Chris, tell me a bit about your background. What is your company’s experience of working with bio-based or recycled materials?
Back to Earth started out as a construction company back in 1995, building with one of the most sustainable forms of construction material – cob, a mixture of clay soil and straw. This started our journey in to learning about and then sourcing other bio-based construction materials.
By 2000 we had started using modern versions of historic materials, such as engineered lime renders and plasters, cob blocks, modern clay plasters and eventually wood fibre insulation products. This gave us enormous experience in actually using these materials, helping us guide our customers through the installation process and trouble-shooting any issues along the way.
As part of the BIO-CIRC project, you are leading on the development of new training content. What is your experience here? How do you think this will benefit the project and wider industry?
There is so little information available on how to actually use many materials like wood fibre insulation, so at Back to Earth we built our own training portal. This was my attempt at taking all of the knowledge I had learned and incorporating it into a platform that could be accessed widely and could benefit anyone who wanted to learn more.
We’ve tweaked our training portal several times and we now have an average of 5 people or so undertaking courses every day. This might not sound like much but over the course of a year, 1800 or so is quite a few people to have helped.
The training content developed for the BIO-CIRC project will be much more generalist and so should be attractive to a wider audience. It will offer courses on a wide range of topics, not just wood fibre insulation, and so can be used by Policy Makers, Designers, Architects, Specifiers, all the way down to the general public.
It will contain topics which can help people understand the reasons why a change in attitude towards material use is important and hopefully slowly change the direction in which the construction industry is travelling. This will be achieved by influencing not only designers and policy makers but end users too, who are ultimately all powerful in ensuring their requirements are met by a building.
You are helping to test the prototype products. How?
The thermal properties of the product will have to be tested using the standard BS tests but these don’t always give you the best picture of how an insulation material works in the real world.
We will therefore be conducting some in-situ U-value tests on an historic commercial building in Kent. This is done by a very clever piece of equipment which can measure heat flow through a structure and then calculate the thermal resistance of it. We intend to assess the current U-value using the existing mineral wool insulation, without any insulation and then with the new prototype polyester fibre insulation.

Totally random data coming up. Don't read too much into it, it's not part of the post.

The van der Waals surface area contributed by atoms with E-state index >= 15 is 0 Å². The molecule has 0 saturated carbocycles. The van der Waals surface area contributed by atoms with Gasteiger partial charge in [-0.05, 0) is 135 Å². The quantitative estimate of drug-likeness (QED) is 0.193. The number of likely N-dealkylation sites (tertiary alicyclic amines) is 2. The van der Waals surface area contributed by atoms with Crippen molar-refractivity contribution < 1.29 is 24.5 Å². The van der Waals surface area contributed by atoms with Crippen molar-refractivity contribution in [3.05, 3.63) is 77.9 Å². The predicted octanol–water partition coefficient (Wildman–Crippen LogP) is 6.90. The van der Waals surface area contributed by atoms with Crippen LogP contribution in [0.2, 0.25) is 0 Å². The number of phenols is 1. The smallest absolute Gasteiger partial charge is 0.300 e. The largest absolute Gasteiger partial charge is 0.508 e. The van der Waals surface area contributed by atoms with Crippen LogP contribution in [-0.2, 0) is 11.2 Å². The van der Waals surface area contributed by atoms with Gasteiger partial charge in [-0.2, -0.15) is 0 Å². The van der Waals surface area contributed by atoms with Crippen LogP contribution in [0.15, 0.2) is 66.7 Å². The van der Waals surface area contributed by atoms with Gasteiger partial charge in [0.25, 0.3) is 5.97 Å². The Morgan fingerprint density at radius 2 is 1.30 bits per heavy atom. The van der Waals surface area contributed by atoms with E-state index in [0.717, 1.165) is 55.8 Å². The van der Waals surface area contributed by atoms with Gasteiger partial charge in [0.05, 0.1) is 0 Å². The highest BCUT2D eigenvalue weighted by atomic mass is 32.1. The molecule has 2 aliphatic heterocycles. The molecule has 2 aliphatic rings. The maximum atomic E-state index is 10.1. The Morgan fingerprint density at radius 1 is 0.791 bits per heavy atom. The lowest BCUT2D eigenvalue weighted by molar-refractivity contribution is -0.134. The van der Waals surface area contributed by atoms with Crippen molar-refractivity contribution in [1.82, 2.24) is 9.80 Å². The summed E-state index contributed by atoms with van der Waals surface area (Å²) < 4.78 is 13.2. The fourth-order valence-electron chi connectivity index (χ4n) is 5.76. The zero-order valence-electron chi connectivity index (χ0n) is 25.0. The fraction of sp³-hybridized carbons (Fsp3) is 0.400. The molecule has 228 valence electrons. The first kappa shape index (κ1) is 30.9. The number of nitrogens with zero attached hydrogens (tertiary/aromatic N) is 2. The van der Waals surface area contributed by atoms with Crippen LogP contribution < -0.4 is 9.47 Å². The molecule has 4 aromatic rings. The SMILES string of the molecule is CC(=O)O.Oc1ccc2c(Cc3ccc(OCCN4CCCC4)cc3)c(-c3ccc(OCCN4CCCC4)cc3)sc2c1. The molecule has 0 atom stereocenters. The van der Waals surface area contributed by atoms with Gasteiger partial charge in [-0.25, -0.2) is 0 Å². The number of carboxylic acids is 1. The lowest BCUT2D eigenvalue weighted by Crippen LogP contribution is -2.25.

Do you think the prototype products have a good chance of being adopted by the mainstream market, and why? Are there any significant barriers?
Depending on where the raw material is sourced from, the final insulation material does have a very good chance of being used commercially, particularly if and when embodied carbon becomes a consideration. Having a resource that has had it’s carbon emissions counted elsewhere means the physical processing and packaging are all that are counted. The energy involved in creating the fibre in the first place does not come into it.
Cost is still the barrier though but the use of waste materials to make a commercial product could also be encouraged by levying higher taxes on landfill. If this cost becomes punitive enough, the cost of laundering used bedding would become less significant, creating a whole new source of raw material that is currently wasted.
Currently the original manufacturer of oil based products does not pay anything for their manufacturing emissions, pollution or the end of life disposal. Changing this would level up the landscape somewhat.
How do you think the research project will benefit industry? And the Channel Manche region?
Re-manufacturing a waste product into another product has many many upsides. The reduction of waste to landfill, the creation of industry and therefore jobs can benefit the extremities of the region where unemployment is still a problem.
Whilst the project focussed on re-manufacturing polyester fibres, our research also highlighted other research going on into using bacteria to break down the polyester fibres into the Polyethylene Terephthalate monomer that is used to create the fibres. This would allow the production of completely new polyester fibres that would be completely sterile, even though the monomer may have come from quite soiled polyester fibre.
Again, using this technology could enable the region to become a technological hub where these fibres could be re-processed both physically and chemically.